1. Don’t Skip Dessert
Mix a cup of blueberries with a cup of yogurt for breakfast this morning. Blueberries are one of the richest fruit forms of antioxidants, and a study published in The Archives of Ophthalmology found that women and men who ate the greatest amount of fruit were the least likely to develop age-related macular degeneration (ARMD), the leading cause of blindness in older people.
2. Sneak in Spinach
Have spinach twice a week. Could be a spinach quiche, steamed spinach, or maybe Tuscan spinach-sautéed in some olive oil with garlic and raisins. Regardless, be sure to get your spinach. Studies find that lutein, a nutrient that is particularly abundant in spinach, may prevent age-related macular degeneration and cataracts. Ideally, get your lutein in combination with some form of fat (olive oil works great) for the best absorption.
3. Take Car Precautions
Aim your car vents at your feet-not your eyes. Dry, air-conditioned air will suck the moisture out of eyes like a sponge. Aim the vents in your car away from your eyes, or wear sunglasses as a shield. Dry eyes can be more than an inconvenience; serious dryness can lead to corneal abrasions and even blindness if left untreated.
4. Monitor Your Monitor
Move your computer screen to just below eye level. Your eyes will close slightly when you’re staring at the computer, minimizing fluid evaporation and the risk of dry eye syndrome, says John Sheppard, M.D., who directs the ophthalmology residency program at Eastern Virginia Medical School in Norfolk, Virginia.
5. Feast on Fish
Eat fish twice a week. A study from Harvard researchers presented at the 2003 Association for Research in Vision and Ophthalmology’s annual meeting evaluated the diets of 32,470 women and found those who ate the least amount of fish (thus getting the least amount of omega-3 fatty acids) had the highest risk of dry eye syndrome. If you can’t stand fish try fish-oil supplements to get your omega-3s.
6. Be Cool
Turn down the heat in your house. Heat dries out the air, which, in turn, dries out your eyes. In the winter, you might also try adding some humidity with a humidifier or even bunching a lot of plants together in the room in which you spend the most time.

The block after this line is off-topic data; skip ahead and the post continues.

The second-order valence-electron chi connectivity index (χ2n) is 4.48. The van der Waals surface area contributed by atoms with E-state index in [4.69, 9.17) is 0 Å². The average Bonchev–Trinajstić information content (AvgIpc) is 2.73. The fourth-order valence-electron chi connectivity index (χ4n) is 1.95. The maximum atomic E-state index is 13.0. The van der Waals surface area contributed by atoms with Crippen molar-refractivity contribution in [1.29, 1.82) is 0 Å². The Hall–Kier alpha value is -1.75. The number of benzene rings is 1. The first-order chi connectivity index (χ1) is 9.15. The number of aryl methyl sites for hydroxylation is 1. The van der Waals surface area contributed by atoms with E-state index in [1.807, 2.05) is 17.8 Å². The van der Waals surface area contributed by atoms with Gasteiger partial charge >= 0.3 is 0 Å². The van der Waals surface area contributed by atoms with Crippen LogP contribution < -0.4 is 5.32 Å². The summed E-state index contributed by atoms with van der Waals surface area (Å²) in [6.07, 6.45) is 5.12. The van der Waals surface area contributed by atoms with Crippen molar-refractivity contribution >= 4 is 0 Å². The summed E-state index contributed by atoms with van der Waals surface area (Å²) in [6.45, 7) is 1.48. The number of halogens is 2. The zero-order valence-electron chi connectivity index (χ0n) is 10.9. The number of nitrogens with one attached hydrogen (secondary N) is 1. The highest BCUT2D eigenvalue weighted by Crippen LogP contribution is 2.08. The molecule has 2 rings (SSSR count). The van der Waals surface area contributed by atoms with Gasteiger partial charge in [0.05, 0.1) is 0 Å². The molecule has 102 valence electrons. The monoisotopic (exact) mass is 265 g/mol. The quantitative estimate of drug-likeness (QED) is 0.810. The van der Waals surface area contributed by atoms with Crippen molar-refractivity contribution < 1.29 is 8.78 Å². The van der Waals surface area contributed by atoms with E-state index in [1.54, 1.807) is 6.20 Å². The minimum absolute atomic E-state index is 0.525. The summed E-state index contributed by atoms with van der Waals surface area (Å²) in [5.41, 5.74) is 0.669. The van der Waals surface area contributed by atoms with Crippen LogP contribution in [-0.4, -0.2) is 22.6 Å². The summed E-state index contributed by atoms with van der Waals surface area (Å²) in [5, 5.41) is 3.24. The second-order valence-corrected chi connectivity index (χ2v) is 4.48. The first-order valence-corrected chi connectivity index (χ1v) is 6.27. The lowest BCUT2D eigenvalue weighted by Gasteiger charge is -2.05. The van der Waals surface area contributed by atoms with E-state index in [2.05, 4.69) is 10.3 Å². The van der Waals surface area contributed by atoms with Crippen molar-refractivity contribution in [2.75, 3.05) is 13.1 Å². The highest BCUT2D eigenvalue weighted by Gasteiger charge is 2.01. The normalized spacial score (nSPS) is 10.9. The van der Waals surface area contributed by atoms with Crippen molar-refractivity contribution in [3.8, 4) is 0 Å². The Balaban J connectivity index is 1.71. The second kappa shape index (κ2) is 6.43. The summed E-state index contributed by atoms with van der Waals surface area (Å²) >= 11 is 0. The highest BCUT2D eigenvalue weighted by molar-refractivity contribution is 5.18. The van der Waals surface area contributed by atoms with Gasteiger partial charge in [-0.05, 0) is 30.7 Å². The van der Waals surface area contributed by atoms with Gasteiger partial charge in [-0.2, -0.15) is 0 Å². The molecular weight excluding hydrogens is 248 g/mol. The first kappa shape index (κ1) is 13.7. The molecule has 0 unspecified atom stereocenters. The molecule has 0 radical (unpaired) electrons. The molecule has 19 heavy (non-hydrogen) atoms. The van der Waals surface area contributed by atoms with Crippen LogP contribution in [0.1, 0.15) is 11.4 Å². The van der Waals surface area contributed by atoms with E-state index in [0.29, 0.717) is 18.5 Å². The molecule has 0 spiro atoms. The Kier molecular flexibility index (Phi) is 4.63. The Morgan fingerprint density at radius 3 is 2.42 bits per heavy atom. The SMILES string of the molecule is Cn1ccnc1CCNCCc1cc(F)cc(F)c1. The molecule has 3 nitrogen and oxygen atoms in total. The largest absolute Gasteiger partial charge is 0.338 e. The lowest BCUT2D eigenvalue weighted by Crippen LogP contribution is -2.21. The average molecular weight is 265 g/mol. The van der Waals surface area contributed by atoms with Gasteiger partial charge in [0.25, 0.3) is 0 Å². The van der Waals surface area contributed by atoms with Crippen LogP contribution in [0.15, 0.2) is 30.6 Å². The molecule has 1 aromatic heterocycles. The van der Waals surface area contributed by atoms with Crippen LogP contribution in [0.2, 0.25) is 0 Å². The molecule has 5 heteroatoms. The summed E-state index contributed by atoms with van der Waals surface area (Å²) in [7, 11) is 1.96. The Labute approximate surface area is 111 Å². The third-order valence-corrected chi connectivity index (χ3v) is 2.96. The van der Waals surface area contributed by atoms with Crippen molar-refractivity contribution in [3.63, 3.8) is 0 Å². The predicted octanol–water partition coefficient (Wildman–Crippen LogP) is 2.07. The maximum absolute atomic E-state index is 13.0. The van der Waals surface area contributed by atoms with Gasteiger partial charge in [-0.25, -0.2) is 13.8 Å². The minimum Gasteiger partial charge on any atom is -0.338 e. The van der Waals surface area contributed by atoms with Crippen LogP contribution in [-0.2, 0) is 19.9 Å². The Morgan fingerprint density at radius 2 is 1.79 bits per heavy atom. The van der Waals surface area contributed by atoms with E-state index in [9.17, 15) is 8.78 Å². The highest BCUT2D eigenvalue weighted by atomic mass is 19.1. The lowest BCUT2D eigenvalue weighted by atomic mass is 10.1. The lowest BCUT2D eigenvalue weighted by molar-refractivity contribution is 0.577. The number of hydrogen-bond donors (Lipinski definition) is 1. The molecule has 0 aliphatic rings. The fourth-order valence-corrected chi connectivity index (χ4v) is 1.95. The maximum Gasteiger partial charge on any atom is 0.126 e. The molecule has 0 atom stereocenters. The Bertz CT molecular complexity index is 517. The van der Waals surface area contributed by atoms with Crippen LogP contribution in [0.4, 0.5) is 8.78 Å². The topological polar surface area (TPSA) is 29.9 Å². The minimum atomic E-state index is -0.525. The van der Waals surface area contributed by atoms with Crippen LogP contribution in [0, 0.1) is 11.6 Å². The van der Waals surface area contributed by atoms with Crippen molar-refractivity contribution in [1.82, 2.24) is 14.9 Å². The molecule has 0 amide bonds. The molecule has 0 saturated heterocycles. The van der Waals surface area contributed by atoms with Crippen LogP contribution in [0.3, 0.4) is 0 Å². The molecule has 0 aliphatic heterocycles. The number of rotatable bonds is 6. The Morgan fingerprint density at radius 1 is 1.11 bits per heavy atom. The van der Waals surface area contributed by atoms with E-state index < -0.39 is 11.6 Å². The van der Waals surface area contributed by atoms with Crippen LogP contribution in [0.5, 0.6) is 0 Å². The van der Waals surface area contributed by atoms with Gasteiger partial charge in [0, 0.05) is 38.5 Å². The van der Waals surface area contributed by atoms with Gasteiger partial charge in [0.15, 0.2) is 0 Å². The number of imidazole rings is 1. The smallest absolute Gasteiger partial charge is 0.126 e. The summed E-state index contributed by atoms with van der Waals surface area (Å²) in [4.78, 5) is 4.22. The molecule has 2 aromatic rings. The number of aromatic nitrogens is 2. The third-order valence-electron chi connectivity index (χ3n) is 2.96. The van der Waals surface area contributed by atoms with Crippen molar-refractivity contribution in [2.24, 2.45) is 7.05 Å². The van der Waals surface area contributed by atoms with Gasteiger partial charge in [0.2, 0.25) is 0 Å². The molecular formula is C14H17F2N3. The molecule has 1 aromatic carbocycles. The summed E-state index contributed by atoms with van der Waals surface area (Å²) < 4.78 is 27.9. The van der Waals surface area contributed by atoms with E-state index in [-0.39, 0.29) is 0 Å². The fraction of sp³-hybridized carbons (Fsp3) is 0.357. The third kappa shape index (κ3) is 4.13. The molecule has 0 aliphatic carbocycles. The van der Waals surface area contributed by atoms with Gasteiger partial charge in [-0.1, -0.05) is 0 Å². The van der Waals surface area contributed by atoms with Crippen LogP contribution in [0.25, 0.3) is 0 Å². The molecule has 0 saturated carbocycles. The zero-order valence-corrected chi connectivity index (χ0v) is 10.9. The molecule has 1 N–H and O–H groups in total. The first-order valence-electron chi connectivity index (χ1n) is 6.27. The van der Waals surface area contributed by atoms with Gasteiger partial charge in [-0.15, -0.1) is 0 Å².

7. Hide Behind Shades
Wear sunglasses whenever you leave the house. When researchers examined the relationship between exposure to sunlight and cataracts or ARMD in Chesapeake Bay fishermen, they found that fishermen who protected their eyes from the harsh glare of the sun and its damaging UV rays were significantly less likely to develop these conditions than those who went bare-eyed. Wear the sunglasses even when it’s not sunny out, says Dr. Sheppard. They protect your eyes from the drying effects of wind.
8. Don a Broad-Brimmed Hat
Wear a broad-brimmed hat along with your sunglasses. A wide-brimmed hat or cap will block roughly 50 per cent of the UV radiation and reduce the UV radiation that may enter your eyes from above or around glasses.
9. Binge on Beets
Roast some fresh beets for an eye-saving side dish. Beets get their deep red color from phytochemicals called anthocyanins, powerful antioxidants that protect the smaller blood vessels in your body, including those in your eyes.
10. Give Yourself the Spa Treatment
Dab an essential oil of jasmine, peppermint, or vanilla on your arm and sniff. Jasmine, says scent researcher Alan R. Hirsch, M.D., of the Chicago-based Smell and Taste Treatment Research Foundation, increases the beta waves in the frontal lobes of your brain, promoting wakefulness and enabling you to focus better and see things more acutely. All three scents stimulate the limbic system in your brain, which, in turn, stimulates the rods in your eyes, which help you see in dim light.